High Deductible Health Plans
A high deductible health plan or HDHP is a plan that will have lower monthly premiums but significantly higher deductibles compared to traditional health insurance plans. These plans are sometimes referred to as consumer-directed health plans because much of the preliminary health expenses will be the responsibility of subscribers. Much like traditional plans, the insurance provider will only start covering expenses once the annual deductible is met. HDHP policies may be combined with health savings accounts, allowing plan members to use tax-exempt funds to pay for certain medical expenses.
Basics of High Deductible Health Plans
The thresholds for high deductible health plans are defined by Internal Revenue Service guidelines. In 2018, the annual deductible for individual members in an HDHP plan should be at least $1,350 or $2,700 for an entire family covered by the same plan. Maximum out-of-pocket limits limits are set at $6,650 for an individual member or $13,300 for the family. Out-of-pocket expenses include all deductibles, copayments and coinsurance amounts but excluding expenses for out-of-network services.
IRS guidelines also specify that subscribers to a high deductible health plan cannot carry another health insurance. Additional insurance may be allowed only if benefits were restricted for certain conditions such as for a specific illness or disease, a set amount for hospitalization, accident coverage, disability, dental and vision care and long-term care services. In the case of spouses applying separately, one or the other may still qualify for a high deductible health plan even if one was covered by a non-HDHP policy.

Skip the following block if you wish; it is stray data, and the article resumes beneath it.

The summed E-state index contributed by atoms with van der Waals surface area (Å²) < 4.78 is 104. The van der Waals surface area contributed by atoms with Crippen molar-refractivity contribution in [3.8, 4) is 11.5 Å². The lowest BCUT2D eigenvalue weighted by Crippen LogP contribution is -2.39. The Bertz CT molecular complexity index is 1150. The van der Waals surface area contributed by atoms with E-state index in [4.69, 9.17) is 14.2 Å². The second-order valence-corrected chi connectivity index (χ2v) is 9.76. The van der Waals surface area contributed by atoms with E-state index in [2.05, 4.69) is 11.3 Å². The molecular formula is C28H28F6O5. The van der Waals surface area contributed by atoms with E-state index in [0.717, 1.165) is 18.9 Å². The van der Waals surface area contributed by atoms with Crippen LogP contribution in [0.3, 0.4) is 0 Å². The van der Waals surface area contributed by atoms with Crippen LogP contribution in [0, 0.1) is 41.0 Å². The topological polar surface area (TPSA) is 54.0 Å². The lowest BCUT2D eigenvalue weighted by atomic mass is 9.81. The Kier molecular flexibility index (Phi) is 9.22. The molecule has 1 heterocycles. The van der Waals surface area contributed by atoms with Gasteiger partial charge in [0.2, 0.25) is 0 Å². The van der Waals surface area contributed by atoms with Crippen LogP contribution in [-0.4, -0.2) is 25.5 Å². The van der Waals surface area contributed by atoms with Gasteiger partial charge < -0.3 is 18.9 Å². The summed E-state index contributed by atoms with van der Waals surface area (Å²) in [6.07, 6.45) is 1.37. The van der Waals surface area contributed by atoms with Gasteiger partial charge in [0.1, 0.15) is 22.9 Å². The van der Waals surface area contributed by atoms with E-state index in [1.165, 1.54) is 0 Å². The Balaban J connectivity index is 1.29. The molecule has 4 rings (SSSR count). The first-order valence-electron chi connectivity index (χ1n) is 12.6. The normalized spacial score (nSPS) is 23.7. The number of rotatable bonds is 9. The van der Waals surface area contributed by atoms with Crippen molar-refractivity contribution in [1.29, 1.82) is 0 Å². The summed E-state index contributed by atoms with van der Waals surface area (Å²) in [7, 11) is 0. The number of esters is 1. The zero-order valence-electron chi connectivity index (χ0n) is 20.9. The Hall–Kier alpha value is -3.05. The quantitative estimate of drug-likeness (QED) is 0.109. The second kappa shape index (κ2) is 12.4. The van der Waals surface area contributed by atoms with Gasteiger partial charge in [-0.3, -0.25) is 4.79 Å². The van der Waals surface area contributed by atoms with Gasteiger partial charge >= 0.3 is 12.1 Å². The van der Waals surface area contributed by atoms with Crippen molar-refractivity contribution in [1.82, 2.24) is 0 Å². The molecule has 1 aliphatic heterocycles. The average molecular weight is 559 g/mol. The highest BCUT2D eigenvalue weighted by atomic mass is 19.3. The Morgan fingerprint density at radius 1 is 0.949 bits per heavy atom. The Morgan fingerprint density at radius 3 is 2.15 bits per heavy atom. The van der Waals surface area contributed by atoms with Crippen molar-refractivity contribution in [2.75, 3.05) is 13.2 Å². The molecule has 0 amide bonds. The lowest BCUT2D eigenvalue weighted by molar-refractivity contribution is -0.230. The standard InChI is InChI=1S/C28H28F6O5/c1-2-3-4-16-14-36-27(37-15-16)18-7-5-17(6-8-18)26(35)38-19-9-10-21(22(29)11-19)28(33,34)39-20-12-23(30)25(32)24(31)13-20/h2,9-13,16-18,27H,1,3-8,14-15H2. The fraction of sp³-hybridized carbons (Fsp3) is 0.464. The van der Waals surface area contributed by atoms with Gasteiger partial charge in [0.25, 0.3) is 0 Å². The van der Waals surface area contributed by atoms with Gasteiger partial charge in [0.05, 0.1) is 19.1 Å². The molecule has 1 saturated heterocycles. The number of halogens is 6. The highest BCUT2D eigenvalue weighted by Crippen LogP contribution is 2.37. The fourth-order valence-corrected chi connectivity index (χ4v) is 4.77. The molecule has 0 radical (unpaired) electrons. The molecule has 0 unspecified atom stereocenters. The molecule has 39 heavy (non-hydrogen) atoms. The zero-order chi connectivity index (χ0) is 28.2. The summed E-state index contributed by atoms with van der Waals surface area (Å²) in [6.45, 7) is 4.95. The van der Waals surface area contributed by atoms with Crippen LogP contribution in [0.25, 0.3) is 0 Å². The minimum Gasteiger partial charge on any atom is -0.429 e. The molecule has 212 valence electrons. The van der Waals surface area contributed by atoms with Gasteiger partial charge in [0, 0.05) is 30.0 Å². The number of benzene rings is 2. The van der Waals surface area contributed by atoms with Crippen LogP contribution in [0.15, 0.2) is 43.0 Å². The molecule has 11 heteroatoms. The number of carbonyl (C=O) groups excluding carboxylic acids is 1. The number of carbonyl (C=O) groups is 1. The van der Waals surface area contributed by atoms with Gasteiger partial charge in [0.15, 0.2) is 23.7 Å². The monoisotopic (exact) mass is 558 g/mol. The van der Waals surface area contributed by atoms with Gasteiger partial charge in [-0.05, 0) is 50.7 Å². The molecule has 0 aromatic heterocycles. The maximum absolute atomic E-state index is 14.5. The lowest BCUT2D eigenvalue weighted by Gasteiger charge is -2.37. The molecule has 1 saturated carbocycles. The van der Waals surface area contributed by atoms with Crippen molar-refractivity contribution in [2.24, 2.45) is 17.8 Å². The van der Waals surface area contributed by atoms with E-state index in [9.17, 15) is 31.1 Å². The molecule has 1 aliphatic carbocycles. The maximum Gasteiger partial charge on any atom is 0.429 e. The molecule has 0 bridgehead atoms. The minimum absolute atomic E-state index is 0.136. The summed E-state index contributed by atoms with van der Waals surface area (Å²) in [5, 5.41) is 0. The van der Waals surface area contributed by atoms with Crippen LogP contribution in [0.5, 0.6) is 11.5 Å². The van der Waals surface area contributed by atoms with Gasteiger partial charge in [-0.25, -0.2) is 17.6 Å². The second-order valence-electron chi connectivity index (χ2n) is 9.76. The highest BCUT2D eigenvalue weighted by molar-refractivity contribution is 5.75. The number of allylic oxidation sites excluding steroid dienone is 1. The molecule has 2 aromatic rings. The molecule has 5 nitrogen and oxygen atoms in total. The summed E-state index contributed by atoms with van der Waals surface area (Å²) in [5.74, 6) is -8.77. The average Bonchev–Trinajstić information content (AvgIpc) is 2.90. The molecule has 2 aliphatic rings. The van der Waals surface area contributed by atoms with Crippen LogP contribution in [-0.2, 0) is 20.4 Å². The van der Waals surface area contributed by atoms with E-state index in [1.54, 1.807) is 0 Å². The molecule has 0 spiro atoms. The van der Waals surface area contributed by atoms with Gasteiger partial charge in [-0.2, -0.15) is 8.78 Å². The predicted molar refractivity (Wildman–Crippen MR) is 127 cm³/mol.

Benefits of a High Deductible Health Plan
Paying lower premiums is the primary appeal of a high deductible plan. These plans charge monthly fees lower by a few hundreds compared to traditional POS or PPO plans, indicating that these are the better choices for people who do not anticipate needing a lot of health services during the year. Annual physical examinations, immunizations and well-visits are typically covered services with minimal or no additional fees under high deductible health plans. Savings on health insurance premiums and expenses can be significant under a high deductible policy for people who are generally healthy. Out-of-pocket expenses, including coinsurance and copayments, are charged at negotiated rates instead of market rates, resulting in more savings for subscribers. Unlike HMO health plans, network services are not usually restricted. HDHP policies may not even require a gatekeeper, usually the family doctor, to provide referrals to specialists. Policyholders can open a health savings account to help cover these expenses.
Disadvantages of the Plan
Members who suddenly face an unexpected health issue that requires more frequent visits to specialists, more lab and diagnostic tests than normal, therapies and prescriptions needed to address the illness or condition may be facing significant bills under this plan. The maximum amount would be equivalent to their policy’s stated maximum total for deductibles and out-of-pocket expenses specified in their plan. Although HSA savings may be applied to these expenses, policyholders are not allowed other coverage under non-HSA plans, other insurance plans including Medicare or maintain a flexible savings account or FSA.
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High deductible health plans do not work for everyone needing health insurance. This type of policy is best for subscribers who are in fair health, needing only basic health care services during the year. For this demographic, high deductible health plans will result to significant savings in health care expenses.